It was encouraging to note what may be a subtle shift to emphasize human factors—not just energy savings—at the recent Greenbuild conference and expo.
One education seminar in particular featured a story of two Colorado schools—one a spanking new LEED-certified building and the other an older building without all the green bells and whistles. Guess what? The older school performed better energy-wise than the LEED school.
We’ve all heard critical stories about energy-efficient buildings that failed to live up to their projected energy-saving potential. What happened? Apparently, people happened. At the older school, a “charismatic” custodian with a decidedly green bent got other members of the school community to buy into his vision of energy saving and environmental responsibility. According to the story, he was even invited to sit on the schools “green” committee, otherwise comprising teachers and administrators. Generating community involvement and enthusiasm apparently made more difference than green technology alone.
Perhaps in a related shift, there were a number of seminars that focused on the health and wellness aspects of green design and not just cost and energy saving. One presenter commented that one wouldn’t have seen this emphasis a few years ago. There were even sessions on biophilic design, circadian rhythms, mindful design, and cognitive design, side by side with discussions of the Internet of Things (IoT).
I know, it sounds a bit New Agey but, after all, this was California, where you can get an “artisanally distressed cellphone” among other things. Nevertheless, I think health and wellness have always been a subtext of the green movement, but they seem to be moving more to the fore in recent years.
In other areas, green assumptions are being turned on their heads as well—by technology. One educational session was provocatively titled, “Diodes and the Death of Daylighting as an ECM.” It turns out the presenters predicted no such thing. Not exactly, anyway. Daylight, they contended, would be not so much an energy-conserving measure due to the low energy use of LEDs, but it would continue to be practiced for other reasons, namely the health and wellness benefits of light and view.
In another oblique nod to the human factor in green initiatives, one of the conference presenters said he favored a passive daylighting approach rather than a technical, mechanical one—because technology often fails or those pesky humans find a way to mess with and subvert it. In other words, ignore the human factor in your design at your own risk.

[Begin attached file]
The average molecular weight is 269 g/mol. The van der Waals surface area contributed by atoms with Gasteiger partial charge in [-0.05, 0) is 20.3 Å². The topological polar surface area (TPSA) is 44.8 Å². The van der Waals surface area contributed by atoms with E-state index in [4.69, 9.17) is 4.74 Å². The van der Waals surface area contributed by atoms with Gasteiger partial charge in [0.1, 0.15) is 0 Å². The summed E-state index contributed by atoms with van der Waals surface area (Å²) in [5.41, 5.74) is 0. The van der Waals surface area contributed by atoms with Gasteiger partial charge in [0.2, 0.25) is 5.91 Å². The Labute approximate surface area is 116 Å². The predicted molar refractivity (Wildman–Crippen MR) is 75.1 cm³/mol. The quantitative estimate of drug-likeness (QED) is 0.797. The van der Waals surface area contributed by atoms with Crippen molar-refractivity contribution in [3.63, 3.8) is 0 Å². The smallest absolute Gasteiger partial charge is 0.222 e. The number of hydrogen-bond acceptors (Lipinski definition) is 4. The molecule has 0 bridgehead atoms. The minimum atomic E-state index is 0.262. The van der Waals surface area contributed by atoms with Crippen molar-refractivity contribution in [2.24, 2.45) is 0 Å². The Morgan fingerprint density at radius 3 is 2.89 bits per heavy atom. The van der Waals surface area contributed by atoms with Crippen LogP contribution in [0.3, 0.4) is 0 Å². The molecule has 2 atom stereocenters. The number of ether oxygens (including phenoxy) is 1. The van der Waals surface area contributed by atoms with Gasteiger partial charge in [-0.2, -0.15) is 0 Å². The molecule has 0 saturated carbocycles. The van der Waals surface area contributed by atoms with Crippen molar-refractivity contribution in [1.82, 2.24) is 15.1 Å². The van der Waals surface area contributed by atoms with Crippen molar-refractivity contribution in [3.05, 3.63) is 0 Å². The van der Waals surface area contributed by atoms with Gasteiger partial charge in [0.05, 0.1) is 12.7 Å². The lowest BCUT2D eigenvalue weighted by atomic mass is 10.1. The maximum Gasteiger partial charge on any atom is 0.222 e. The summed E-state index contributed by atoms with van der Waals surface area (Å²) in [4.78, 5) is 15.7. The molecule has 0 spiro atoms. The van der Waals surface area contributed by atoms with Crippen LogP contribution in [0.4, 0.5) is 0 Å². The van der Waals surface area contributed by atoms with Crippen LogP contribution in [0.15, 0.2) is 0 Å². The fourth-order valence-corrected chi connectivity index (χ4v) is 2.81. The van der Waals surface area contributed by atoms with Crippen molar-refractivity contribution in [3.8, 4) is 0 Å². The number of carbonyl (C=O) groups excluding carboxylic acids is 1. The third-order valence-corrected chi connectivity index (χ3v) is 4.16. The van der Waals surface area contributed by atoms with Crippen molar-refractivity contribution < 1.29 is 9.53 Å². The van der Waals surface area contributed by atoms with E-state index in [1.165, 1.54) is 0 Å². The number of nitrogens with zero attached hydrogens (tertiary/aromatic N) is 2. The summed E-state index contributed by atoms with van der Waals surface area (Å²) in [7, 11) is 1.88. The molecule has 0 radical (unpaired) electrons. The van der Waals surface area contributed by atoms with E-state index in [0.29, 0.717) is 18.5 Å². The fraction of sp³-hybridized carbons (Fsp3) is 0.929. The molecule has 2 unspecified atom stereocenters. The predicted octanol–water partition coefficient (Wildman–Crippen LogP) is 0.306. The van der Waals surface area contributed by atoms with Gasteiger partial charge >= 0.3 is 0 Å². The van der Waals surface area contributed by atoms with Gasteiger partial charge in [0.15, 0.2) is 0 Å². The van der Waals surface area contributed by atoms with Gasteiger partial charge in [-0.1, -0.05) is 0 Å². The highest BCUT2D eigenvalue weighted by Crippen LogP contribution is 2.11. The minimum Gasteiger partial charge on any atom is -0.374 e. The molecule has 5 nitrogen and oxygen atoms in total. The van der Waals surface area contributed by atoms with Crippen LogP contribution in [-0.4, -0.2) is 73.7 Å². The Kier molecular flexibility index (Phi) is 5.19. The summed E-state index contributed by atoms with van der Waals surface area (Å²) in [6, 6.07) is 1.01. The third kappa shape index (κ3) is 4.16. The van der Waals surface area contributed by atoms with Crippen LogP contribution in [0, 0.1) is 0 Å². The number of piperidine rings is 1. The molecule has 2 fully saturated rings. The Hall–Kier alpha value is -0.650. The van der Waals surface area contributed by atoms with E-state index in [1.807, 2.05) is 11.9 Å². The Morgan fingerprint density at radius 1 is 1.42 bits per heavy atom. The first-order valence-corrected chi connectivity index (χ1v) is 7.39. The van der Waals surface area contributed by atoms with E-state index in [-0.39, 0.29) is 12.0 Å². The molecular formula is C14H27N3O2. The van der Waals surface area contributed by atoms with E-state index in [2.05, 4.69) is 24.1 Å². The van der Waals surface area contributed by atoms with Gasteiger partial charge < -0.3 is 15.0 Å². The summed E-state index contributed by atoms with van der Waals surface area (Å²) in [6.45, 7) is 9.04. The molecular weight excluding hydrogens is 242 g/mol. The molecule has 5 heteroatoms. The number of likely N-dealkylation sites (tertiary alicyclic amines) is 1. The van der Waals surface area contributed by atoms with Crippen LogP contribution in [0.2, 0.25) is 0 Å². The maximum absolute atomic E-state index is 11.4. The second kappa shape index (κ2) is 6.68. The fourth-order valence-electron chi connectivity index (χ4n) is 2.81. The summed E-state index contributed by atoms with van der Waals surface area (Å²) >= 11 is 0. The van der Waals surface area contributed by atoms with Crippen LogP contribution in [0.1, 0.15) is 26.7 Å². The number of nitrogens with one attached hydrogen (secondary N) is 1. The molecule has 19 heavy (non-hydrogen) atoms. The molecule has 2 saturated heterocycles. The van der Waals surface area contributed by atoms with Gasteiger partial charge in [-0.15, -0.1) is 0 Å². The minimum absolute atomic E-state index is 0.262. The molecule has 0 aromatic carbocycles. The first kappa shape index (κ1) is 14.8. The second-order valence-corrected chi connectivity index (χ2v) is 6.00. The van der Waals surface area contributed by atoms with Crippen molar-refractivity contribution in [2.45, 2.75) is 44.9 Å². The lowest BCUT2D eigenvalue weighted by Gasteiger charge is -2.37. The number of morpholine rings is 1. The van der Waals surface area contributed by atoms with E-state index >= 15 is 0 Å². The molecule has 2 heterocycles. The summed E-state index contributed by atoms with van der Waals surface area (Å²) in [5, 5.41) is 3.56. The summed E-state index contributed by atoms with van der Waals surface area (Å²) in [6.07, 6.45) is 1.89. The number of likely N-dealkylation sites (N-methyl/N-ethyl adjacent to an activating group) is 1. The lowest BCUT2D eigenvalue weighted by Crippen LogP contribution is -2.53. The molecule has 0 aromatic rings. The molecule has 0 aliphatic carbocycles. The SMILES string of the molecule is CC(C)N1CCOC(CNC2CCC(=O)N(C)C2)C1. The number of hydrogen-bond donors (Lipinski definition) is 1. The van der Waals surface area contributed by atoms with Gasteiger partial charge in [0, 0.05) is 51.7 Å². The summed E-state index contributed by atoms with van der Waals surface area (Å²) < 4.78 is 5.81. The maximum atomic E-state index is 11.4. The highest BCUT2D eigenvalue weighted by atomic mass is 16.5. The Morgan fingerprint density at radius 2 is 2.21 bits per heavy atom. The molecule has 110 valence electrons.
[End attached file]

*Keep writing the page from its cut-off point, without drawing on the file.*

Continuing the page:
That suggests another point: If you’re going to introduce changes, technological or otherwise, into spaces occupied by humans, then a little education and orientation may be in order. Don’t just build it, and when they come, leave them to figure it out.
Young children are drilled from day one how to behave in school. Line up single file, no running, shouting, pushing, etc. Or at least they used to be. With new open-office spaces, perhaps the same sort of indoctrination is in order. Some people seem to talk as though they were at home in their living rooms, loudly carrying on private conversations that no one wants to hear. The other half, wanting more privacy and not wanting to disturb colleagues, will talk less, thus subverting the intended collaborative atmosphere. Some have even suggested that open offices tend to make people less social. Imagine that.
Another interesting learning situation was the elevators at my L.A. hotel. They had a new-fangled card reader outside the elevator where you swiped your card and selected your floor before stepping into the elevator. Visitors could select public floors, too, without swiping a keycard. Instructions were thoughtfully posted for hotel guests, but no advice was provided for visitors to public areas. The result was that visitors would step onto the elevators and be stymied by the lack of floor buttons to push. The look of consternation on their faces was amusing the first time, but it became an irritation to guests who knew the drill and had to shove the visitors off the elevator and into the arms of hotel personnel assigned to explain the whole thing. Improved signage would have helped, even though some people never read signs. But some do. The assumption seems to have been that everyone knows how anything as common as an elevator works. But that’s clearly not the case any longer—because elevators have changed while we weren’t looking.
I’m not suggesting that change is always unwelcome, but maybe those so enamored of disruptive technology could be, well, less disruptive and devote a little more thought to explaining their game-changing gizmos to the end users expected to embrace them.
— Kenneth W. Betz, Senior Editor